I’m sure many folks roll their eyes, and think, what cockamamie story am I going to conjure up THIS time, but, all my stories are true, the names may have been changed to protect,,,, well, anyway, I had a friend, haven’t seen him in 30 years, I suppose, if he’s alive, he’s still my friend, he had bike exactly like this. The 500 is a bit rare, as most were the 550, a whole different bike, I think. This motor was the foundation for the Benelli 750, 6 cylinder, or t’other way ’round, and was a stout motor. I’m amazed at the original pipes, those were the 1st to go, many of these had aftermarket pipes. They were great cruisers, dependable as a wash machine, and cheap, I read, $1,460 in 1972, that’s like paperboy wages, and never needed gas or repairs, it was dang near cost free travel. Yep, didn’t need some plastic crotch rocket that looks silly, this was good enough, can you imagine? What a find, as most of these are at the bottom of some motorcycle pile somewhere.

    Like 2
    • Cycle Salvage Kevin

      Howard, you’re spot-on as usual. The 500 and 550’s were nearly identical and reliable as all get-out. Both bikes main cosmetic problem was the tanks quickly faded if left out in the sun for only a short time. The weep holes on the mufflers would plug up and quickly rust them to nothing. I have about a dozen of 500/550’s in my salvage yard, as well as several 450/500 twins. Just rough parts bikes. I should say I ‘had’ lots of them because the British (DK Spares) have bought many of them this summer for a pittance. They even bought my ’40 DeSoto! That was a shock. I have two crotch rockets and yes, they look silly and are much too new for my taste. Ninja is a goofy name, IMHO. Uh, I’m a bit ashamed of myself as a couple months ago I bought a ‘reputation ruiner’ ’76 Harley Superglide, ugh. Trying to talk the Brits into buying it even if I lose money. Get it outta here!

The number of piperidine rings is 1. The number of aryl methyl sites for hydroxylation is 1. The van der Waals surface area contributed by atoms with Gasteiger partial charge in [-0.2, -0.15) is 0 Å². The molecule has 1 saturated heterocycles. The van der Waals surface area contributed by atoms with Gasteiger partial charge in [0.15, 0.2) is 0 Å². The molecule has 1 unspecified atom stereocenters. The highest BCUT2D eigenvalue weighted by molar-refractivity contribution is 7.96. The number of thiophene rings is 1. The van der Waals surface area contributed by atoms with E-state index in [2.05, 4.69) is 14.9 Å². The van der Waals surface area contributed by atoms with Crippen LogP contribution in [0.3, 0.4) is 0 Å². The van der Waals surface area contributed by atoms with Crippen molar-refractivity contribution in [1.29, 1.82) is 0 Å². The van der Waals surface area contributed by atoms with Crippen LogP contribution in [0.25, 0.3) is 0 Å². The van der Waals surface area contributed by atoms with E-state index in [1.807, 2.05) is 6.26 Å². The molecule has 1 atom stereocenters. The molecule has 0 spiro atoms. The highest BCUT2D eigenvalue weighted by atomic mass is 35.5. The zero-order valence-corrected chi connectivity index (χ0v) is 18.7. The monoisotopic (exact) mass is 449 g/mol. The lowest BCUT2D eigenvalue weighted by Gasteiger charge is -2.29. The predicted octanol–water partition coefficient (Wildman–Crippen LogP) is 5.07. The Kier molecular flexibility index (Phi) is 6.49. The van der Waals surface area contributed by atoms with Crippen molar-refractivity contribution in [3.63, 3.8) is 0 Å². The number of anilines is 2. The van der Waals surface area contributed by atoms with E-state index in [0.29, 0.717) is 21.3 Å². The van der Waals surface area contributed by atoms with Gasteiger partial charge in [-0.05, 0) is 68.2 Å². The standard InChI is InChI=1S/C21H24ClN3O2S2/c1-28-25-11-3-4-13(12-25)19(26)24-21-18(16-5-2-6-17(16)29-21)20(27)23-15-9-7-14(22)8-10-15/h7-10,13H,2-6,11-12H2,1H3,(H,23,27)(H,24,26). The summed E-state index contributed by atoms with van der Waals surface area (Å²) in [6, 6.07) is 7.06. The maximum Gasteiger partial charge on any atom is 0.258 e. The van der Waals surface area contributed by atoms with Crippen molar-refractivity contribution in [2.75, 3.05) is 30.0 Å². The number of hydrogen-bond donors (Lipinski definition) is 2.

5. Euromoto Member

    There ain’t no leather to split on that seat…

    Like 4
  6. angliagt angliagt Member

    I went & looked at one of these that was for sale
    in our neighborhood about eight years ago.The seller
    wanted something like $1250 for it,& I told that his price
    was too high,& walked away from it.
    That must have ticked him off,as one time he flipped-
    me off while driving by.There was no need for that,but I faced
    the fact that I was wrong.

    Like 1
  7. RexFox Member

    I had one of theses in college (same color even). It was a good bike, but I liked the bike that replaced it much better (a Yamaha XS650).

    Like 1
  8. Charles Atlas

    You meet the nicest people on a Honda.

    Like 3
  9. Cycle Salvage Kevin

    It’s a CB500-4 ‘K’, not ‘F’. The F first came out on the CB550F Super Sport. It had 4 into 1 exhaust and the frame was different than the CB550K. The K models had 4 into 4 exhaust.
    CB500-4 K 1971-73
    CB550’s 1974-78

    Like 3
  10. Comet

    Again…Again??!! With the “misaligned” odometer numerals indicating possible tampering. Please get past this myth and do yourself a favor. Buy an old analog spedo and dissect it to put your mind to rest. These things aren’t Rolex watches. “Lots of play” is a generous description of how these tumblers are constructed. Additionally, quite often the printed numerals on the tumblers rub off and smear when they’re handled. Or so I’ve been told.

    Like 2
  11. Mike H.

    I owned that bike, well not that bike but the same year, model, and brown. Dang did I ever have a good time with it. It was the first new vehicle of any kind that I bought new. Thanks Barn Finds for every now and again waking up some good memories for old guys like me.

    Like 2